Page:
Thursday, October 4, 2012
The Von Erichs: A Family Album...Revisited
Speculation and talk will go on forever regarding the Von Erich family tragedies. What was the deep rooted cause? Who was ultimately to blame? Could at least one of the deaths been prevented? We will never know. It seems as if even the family members themselves couldn't answer those questions.
When I posted pictures of the book on our Facebook Fanpage, many fans began to recall commercials advertising the book during WCCW broadcasts. The commercials instruct to viewer to "order in time for Christmas," and this very well may have been the only way that the book was available.
What should be no big surprise is that the very first sentence in the book compares the Von Erich family to the Kennedy family. It's a comparison made by others and, in view of their then-recent tragedies and an obvious effort to be shown in a good light, also a comparison made by the family.
The most striking thing about this book is not the openness (for the era) regarding the Von Erich deaths but rather that the book isn't really about wrestling at all. Sure, the family built their dynasty around the industry and plenty of photos chronicle the in-ring accomplishments of Fritz, David, Kevin, Kerry, and Mike, but this isn't a wrestling book. It's a book telling the Adkisson-approved story of the Von Erich clan.
Those looking for a book telling the story of Fritz's Nazi gimmick or his sons battles with The Fabulous Freebirds will be greatly disappointed. There is no mention of either. A small, randomly placed photo of Gary Hart labeled as a "long time enemy" is pretty much the only reference to any WCCW storylines.
The book begins telling the story of Jack (Fritz) and wife Doris as they meet, marry, and simultaneously start a family and a life on the road. While Jack becoming Fritz and his matches are a backdrop, the focus is on the family's beginnings and hardships.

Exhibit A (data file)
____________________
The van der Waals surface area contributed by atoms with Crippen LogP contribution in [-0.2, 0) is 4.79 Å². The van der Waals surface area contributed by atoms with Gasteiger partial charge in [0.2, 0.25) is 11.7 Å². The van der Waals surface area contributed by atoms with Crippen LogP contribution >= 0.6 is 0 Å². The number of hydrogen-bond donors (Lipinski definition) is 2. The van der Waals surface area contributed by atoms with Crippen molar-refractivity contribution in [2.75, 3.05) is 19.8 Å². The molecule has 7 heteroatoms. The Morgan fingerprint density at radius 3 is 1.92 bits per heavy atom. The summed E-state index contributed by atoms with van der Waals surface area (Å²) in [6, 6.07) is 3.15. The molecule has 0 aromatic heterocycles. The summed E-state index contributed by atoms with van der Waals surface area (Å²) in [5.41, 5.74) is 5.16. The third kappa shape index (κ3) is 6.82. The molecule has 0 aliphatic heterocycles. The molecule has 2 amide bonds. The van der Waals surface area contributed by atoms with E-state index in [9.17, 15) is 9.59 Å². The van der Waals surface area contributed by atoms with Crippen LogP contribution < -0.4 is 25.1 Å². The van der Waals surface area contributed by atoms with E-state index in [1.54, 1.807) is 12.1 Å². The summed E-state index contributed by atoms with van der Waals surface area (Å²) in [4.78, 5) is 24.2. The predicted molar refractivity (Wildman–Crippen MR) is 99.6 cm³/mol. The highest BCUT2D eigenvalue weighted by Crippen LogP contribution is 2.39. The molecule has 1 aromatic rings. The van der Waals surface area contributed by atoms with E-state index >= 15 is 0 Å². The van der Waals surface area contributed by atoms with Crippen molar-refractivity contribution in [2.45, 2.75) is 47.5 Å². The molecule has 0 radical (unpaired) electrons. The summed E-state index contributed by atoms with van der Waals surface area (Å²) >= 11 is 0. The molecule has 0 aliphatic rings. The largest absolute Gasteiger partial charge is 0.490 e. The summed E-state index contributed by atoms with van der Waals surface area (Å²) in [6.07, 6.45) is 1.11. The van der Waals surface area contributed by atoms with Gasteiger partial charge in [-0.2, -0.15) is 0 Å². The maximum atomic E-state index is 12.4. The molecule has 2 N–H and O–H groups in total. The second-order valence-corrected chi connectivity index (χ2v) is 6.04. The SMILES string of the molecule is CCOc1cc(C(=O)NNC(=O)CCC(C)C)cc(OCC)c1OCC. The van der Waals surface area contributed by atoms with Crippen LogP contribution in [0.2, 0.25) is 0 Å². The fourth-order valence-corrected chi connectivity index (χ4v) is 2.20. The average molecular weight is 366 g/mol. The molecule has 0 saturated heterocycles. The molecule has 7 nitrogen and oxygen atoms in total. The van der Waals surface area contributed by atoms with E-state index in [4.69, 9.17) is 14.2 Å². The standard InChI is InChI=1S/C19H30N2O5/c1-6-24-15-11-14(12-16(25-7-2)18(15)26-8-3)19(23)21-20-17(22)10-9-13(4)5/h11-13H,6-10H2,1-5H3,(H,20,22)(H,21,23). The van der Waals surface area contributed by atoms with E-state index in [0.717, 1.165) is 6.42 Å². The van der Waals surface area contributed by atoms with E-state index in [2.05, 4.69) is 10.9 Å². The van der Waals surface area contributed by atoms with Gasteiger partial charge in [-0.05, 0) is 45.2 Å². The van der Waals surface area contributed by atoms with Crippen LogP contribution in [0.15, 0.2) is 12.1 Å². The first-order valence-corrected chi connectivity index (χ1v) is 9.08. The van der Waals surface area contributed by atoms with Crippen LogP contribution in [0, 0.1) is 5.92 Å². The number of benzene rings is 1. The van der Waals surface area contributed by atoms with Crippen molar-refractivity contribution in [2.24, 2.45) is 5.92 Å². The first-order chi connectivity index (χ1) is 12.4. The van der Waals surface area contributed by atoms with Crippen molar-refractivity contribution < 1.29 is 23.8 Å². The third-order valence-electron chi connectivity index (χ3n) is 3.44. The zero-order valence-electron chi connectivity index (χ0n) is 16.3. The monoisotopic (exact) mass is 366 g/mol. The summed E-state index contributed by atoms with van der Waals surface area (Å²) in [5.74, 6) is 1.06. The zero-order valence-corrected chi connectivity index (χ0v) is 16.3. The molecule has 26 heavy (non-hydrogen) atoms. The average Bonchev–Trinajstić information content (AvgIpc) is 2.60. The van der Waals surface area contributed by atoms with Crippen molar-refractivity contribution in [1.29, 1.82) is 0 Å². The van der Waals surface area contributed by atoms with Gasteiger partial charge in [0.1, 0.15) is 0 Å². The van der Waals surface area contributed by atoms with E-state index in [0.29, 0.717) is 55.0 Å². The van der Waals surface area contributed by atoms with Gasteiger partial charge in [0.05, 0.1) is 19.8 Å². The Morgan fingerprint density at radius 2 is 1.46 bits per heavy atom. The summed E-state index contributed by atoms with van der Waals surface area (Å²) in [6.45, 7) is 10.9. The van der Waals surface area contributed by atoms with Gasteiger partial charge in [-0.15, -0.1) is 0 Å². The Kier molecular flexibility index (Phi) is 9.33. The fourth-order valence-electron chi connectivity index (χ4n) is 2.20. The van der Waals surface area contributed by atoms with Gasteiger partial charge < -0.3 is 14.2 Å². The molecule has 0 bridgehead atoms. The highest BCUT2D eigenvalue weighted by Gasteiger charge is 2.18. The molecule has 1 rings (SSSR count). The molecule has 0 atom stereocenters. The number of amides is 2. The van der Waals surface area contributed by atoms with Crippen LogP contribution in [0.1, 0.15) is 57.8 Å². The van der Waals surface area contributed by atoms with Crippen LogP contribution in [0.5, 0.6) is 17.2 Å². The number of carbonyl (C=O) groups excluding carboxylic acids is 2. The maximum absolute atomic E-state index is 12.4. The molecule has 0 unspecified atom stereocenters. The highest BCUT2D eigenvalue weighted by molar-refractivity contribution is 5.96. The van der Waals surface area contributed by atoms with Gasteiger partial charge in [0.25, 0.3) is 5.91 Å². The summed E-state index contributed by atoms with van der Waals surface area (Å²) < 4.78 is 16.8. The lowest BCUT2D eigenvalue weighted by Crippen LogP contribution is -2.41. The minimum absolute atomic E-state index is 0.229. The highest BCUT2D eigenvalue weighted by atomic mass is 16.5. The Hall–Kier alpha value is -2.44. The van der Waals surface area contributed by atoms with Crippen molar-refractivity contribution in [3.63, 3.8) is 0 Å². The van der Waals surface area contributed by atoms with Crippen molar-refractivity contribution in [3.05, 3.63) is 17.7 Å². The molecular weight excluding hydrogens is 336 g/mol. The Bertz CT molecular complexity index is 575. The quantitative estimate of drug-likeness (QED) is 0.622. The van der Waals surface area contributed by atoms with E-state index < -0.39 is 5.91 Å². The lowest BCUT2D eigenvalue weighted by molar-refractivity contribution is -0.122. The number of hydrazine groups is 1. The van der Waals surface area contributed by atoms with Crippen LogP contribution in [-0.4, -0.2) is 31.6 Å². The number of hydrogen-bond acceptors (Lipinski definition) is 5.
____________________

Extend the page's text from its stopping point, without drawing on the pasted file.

The first tragedy for the family was nearly a quarter of a century before the well-known death of David in Japan. Six-year-old Jackie Adkisson was electrocuted and drowned in an incident that many fans probably learned of through this book. It is speculated in the book that Fritz may have been more domineering over his other children because of young Jackie's death, a thought that has been repeated by more than one wrestling fan.
As Fritz's wrestling career grew, so did the clan. The story of how Dallas became Von Erich territory is included, although no mention of the office being ran by Fritz at any point in time is made. Again, this is a book about family and not the wrestling business.
Countless photos and stories take us through the childhood and early successes of the sons, with a heavy emphasis on their high school athletic accomplishments. The amount of coverage in this area makes the reader wonder if Fritz would've rather had his sons go on to greatness in sports other than professional wrestling.
It's at this point that the book provides an interesting conundrum. While the boys' popularity and "heartthrob" status is noted, it's not nearly emphasized to the point that it is remembered today. It's often pointed out that all over, but especially in Texas, the Von Erich boys were treated like rock stars. Is the downplaying of this in the book an attempt to appear humble or another move to push wrestling to the back?
We also must keep in mind that Kevin seems to have found peace in his life. Retired to Hawaii with his own family and mother Doris, Kevin is indeed the sole survivor. Although no one wants that title, Kevin has stated that he finds comfort in the memories of his brothers and the closeness that made them a family. One look at this book is pure evidence of that.